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Finding files in Linux

Many beginning Linux users experience difficulties getting used to the filesystem structure. Indeed, there are many files and directories, the structure of which are not as obvious as it could be. Choosing an appropriate location for a new file or directory is difficult and many choose to follow their own instincts.

With more experience, the file hierarchy becomes clearer and old concepts of placing files and directories start to fade out. When it happens, finding things becomes difficult. It is than that users learn that Linux has many tools for finding things. And it is than that they become confused once again.

Read on for a quick introduction into searching tools available in Linux.

find

find is a very powerful tool to search through filesystem hierarchy. It goes from directory to directory and from file to file. It finds only stuff that is physically present on the hard disk. find accepts a multitude of parameters. It can search for files and directories by name, path, mount point, inode number, owner, permissions, creation or modification timestamp, etc. It can perform a number of actions on the results – print them out, delete them, or pass them as parameters to external scripts.

find is one of those tools that you learn and than can’t imagine your life without. Read the manual page (man 1 find) and than refresh your memory once in a while.

Example of usage:

# Find in the current directory (recursively)
# all files named core.
[me@here dir]$ find . -name core

locate

Once you start using find, you’ll notice that searching through a large directory or even a whole hard drive takes a long time. You’ll get bored and tired of waiting and will be wondering if there is any other, – faster – way. It is than that you will be glad to learn about locate.

locate builds an index of all files and directories on the system and uses it to find things much faster than find. This index is refreshed periodically (anywhere from 1 day to 1 month – check your cron setup for specifics of your system).

While you would certainly appreciate the speed with which locate finds files and directories, I should warn that it can get pretty frastrating sometimes. You know that the file or directory is there, you are certain even, and you can list it with ls, but locate doesn’t find it. What’s wrong? Well, it can mean only one of two things. Either the file or directory that you are looking for is new, and was created after the last update to locate index and thus cannot be found. Or this directory is outside of those paths indexed by locate. Usually temporary and spool directories are not index as they are meant to hold short-lived items. Check the locate configuration file (usually /etc/updatedb.conf) for specifics of your system.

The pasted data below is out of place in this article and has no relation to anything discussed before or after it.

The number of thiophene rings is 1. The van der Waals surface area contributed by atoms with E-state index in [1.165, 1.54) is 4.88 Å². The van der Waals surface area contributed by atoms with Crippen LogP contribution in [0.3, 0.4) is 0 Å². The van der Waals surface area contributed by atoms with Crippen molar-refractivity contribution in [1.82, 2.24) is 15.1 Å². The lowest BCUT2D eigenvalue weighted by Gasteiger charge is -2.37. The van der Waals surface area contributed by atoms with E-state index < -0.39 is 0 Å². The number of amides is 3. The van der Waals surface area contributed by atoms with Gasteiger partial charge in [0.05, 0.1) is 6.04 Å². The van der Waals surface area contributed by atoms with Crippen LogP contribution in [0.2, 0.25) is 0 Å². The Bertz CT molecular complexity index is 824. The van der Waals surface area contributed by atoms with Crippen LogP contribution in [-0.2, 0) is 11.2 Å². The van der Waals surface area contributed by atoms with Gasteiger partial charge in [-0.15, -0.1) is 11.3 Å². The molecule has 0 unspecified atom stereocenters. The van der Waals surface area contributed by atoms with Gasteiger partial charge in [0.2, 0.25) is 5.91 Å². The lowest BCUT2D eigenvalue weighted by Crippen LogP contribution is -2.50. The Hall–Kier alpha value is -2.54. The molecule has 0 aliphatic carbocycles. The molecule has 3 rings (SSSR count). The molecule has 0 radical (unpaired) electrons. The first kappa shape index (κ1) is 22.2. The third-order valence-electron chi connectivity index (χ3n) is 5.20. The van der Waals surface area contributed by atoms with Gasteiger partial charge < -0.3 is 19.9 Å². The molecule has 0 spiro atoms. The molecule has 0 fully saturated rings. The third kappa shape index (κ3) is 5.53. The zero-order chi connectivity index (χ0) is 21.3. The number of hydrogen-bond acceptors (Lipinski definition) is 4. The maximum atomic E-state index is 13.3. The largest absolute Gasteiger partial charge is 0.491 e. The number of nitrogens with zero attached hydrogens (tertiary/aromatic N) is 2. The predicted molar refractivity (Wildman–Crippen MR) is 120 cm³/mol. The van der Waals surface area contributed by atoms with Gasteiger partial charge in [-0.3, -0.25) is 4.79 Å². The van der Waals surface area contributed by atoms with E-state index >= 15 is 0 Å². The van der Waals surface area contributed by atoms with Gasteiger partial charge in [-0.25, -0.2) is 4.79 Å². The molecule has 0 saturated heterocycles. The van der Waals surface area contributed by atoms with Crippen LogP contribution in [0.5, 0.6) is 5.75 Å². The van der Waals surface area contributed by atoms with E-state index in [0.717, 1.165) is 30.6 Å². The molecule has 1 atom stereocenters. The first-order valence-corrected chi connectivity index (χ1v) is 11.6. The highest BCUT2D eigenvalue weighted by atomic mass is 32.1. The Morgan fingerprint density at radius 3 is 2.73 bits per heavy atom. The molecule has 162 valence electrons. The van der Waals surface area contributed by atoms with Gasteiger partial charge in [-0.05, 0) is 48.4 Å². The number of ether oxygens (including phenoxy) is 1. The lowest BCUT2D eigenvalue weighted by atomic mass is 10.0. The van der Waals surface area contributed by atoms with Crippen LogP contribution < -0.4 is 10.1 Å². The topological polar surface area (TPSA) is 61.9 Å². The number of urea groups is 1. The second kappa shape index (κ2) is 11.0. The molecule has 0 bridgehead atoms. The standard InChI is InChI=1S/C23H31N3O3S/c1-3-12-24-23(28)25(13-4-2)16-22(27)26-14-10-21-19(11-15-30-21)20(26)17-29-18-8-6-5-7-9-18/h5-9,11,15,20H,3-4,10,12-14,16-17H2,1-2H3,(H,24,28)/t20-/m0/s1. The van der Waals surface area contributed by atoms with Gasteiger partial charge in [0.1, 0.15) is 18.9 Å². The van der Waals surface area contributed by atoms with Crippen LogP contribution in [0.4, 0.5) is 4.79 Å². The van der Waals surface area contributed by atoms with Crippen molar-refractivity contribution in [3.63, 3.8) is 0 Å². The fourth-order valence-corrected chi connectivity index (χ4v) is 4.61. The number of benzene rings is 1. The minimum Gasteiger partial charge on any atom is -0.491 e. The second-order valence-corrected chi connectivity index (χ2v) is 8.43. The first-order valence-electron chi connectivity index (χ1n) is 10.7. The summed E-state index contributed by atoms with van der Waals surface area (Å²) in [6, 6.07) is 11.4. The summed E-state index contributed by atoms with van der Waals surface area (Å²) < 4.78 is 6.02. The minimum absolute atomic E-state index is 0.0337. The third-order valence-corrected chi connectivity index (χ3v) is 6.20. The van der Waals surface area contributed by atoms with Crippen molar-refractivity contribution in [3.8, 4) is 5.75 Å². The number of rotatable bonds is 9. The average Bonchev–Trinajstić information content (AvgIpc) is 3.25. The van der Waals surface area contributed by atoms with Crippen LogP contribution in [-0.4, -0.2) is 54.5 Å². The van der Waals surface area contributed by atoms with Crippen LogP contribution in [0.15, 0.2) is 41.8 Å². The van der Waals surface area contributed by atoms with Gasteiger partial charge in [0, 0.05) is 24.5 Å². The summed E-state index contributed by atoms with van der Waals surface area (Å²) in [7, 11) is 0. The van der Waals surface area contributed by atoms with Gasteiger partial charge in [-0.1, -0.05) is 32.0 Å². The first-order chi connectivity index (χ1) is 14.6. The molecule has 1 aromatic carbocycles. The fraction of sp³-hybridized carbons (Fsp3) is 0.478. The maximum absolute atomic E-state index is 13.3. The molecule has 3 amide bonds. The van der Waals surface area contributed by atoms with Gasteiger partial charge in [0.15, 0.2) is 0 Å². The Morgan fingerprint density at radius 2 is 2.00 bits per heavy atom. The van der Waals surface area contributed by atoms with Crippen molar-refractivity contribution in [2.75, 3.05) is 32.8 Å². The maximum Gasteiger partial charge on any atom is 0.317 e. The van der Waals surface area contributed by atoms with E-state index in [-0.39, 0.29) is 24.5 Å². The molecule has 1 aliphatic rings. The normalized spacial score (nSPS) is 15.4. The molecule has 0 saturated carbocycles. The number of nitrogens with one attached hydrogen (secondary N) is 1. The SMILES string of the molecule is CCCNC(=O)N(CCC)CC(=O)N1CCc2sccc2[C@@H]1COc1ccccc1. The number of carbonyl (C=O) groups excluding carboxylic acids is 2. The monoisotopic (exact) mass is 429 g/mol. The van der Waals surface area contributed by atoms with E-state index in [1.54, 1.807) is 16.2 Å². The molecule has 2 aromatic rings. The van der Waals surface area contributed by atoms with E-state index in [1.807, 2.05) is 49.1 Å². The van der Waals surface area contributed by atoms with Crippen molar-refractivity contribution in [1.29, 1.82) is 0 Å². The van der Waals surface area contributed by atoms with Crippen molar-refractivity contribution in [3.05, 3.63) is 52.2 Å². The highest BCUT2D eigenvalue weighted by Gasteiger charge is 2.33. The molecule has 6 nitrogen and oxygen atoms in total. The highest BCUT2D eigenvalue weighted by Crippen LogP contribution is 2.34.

Example of usage:

# Find all files and directories on the 
# system that have exim in their name.
[me@here dir]$ locate exim

whereis

whereis looks for “tasty” stuff in the places where “tasty” stuff is usually stored. By “tasty” I mean program binaries, sources, and manuals. If you’ve used Linux even for a little while, you know that programs’ executables are usually stored in /bin, /sbin, /usr/bin, /usr/local/bin, and other similar directories. There are similar places for sources (/usr/include) and manuals (/usr/man/).

whereis just doesn’t forget about different locations and thus is a bit more efficient at findings interesting stuff than going through many places manually.

Example of usage:

# Find binaries, sources,
# and manuals for ls 
[me@here dir]$ where ls

which

which is one of those little simple programs that can save a lot of confusion. which tells you the full path of the program that you want to execute. For example, I can have a system-wide /bin/ls and my own modified version in /home/leonid/bin/ls. If I use just ls on the command line, than I am not sure which copy of the program the shell is executing. I can run which ls to make sure that the proper one will be started.

which works in a very simple manner. It looks for the program you asked in directories listed in your path (PATH environment variable) and outputs the full path to the first match. It uses exactly the same algorithm as shell itself uses.

If you are trying to start some program and get a different version of it or a totally other program instead, use which to make sure that you are running the proper copy. Also, you can use which to see if the program is in your PATH. If it says it’s not, than shell won’t find it either.

Example of usage:

# Find out which copy of ls
# will start by shell if no full
# path used
[me@here dir]$ which ls

rpm (or any other package manager for that matter)

RPM is a package manager. It is used to install, update and remove applications on your computer. RPM maintains its own database. RPM packages store information regarding what are they installing and where. When the package is installed, this information is added to the RPM database. When the package is removed, the information is also deleted from the database.

rpm tool can be used to query RPM database for directory and file locations. Note that it does know what was actually installed by the package, but rather only what the package told it it would install.

Example of usage:

# Find which binaries and
# in which directories exim
# package installed
[me@here dir]$ rpm -ql exim | grep bin
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